Worship

Modified from Wikipedia

Traditionally our worship has been described as a “gestalt made up of prayer, singing, sermon, the operation of the gifts of the Spirit, altar intercession, offering, announcements, testimonies, musical specials, Scripture reading, and occasionally the Lord’s supper”. Russell P. Spittler identified five values that govern Pentecostal spirituality.

  • The first was individual experience, which emphasizes the Holy Spirit’s personal work in the life of the believer.
  • Second is orality, a feature that might explain Pentecostalism’s success in evangelizing non literate cultures.
  • The third is spontaneity; members of Pentecostal congregations are expected to follow the leading of the Holy Spirit, sometimes resulting in unpredictable services.
  • The fourth value governing Pentecostal spirituality was “otherworldliness” or asceticism, which was partly informed by Pentecostal eschatology.
  • The fifth value is a commitment to biblical authority, and many of the distinctive practices of Pentecostals are derived from a literal reading of scripture.

    Spontaneity is a characteristic element of Pentecostal worship. This was especially true in the movement’s earlier history, when anyone could initiate a song, chorus, or spiritual gift. Even as Pentecostalism has become more organized and formal, with more control exerted over services, the concept of spontaneity has retained an important place within the movement and continues to inform stereotypical imagery, such as the derogatory “holy roller”. The phrase “Quench not the Spirit”, derived from 1 Thessalonians 5:19, is used commonly and captures the thought behind Pentecostal spontaneity.

    Prayer
    plays an important role in Pentecostal worship. Collective oral prayer, whether glossolalic or in the vernacular or a mix of both, is common. While praying, individuals may lay hands on a person in need of prayer, or they may raise their hands in response to biblical commands (1 Timothy 2:8).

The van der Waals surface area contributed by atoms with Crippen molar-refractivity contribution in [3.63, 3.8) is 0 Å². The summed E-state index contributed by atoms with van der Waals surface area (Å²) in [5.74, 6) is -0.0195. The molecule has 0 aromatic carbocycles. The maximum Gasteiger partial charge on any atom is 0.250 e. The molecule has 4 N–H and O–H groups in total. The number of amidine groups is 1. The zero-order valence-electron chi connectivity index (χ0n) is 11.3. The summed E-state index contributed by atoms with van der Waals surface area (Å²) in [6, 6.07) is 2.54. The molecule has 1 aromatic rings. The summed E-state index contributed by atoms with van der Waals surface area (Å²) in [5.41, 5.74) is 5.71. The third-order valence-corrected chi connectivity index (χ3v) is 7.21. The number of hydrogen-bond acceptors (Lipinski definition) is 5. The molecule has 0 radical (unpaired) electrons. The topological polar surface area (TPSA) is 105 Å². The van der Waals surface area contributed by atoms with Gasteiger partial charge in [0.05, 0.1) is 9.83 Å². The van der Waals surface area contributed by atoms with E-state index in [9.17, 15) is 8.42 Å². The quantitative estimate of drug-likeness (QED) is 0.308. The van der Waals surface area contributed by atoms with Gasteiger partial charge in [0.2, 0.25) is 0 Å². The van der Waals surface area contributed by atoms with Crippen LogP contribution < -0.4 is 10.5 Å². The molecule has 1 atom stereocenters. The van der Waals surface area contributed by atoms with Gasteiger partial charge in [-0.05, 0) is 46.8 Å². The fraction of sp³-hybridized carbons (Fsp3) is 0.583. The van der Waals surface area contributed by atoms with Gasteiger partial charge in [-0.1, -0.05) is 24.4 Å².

The raising of hands (which itself is a revival of the ancient orans posture) is an example of some Pentecostal worship practices that have been widely adopted by the larger Christian world.

    Pentecostal musical and liturgical practice have also played an influential role in shaping contemporary worship trends, with Pentecostal churches such as Hillsong Church being the leading producers of congregational music.

    Spontaneous practices
    have become characteristic of Pentecostal worship. Being “slain in the Spirit” or “falling under the power” is a form of prostration in which a person falls backwards, as if fainting, while being prayed over. It is at times accompanied by glossolalic prayer; at other times, the person is silent. It is believed by Pentecostals to be caused by “an overwhelming experience of the presence of God”, and Pentecostals sometimes receive the baptism in the Holy Spirit in this posture. Another spontaneous practice is “dancing in the Spirit”. This is when a person leaves their seat “spontaneously ‘dancing’ with eyes closed without bumping into nearby
    persons or objects”. It is explained as the worshipper becoming “so enraptured with God’s presence that the Spirit takes control of physical motions as well as the spiritual and emotional being”. Pentecostals derive biblical precedent for dancing in worship from 2 Samuel 6, where David danced before the Lord. A similar occurrence is often called “running the aisles”. The “Jericho march” (inspired by Book of Joshua 6:1–27) is a celebratory practice occurring at times of high enthusiasm. Members of a congregation began to spontaneously leave their seats and walk in the aisles inviting other members as they go. Eventually, a full column is formed around the perimeter of the meeting space as worshipers march with singing and loud shouts of praise and jubilation. Another spontaneous manifestation found in some Pentecostal churches is holy laughter, in which worshippers uncontrollably laugh. In some Pentecostal churches, these spontaneous expressions are primarily found in revival meetings or special prayer meetings, being rare or non-existent in the main services.
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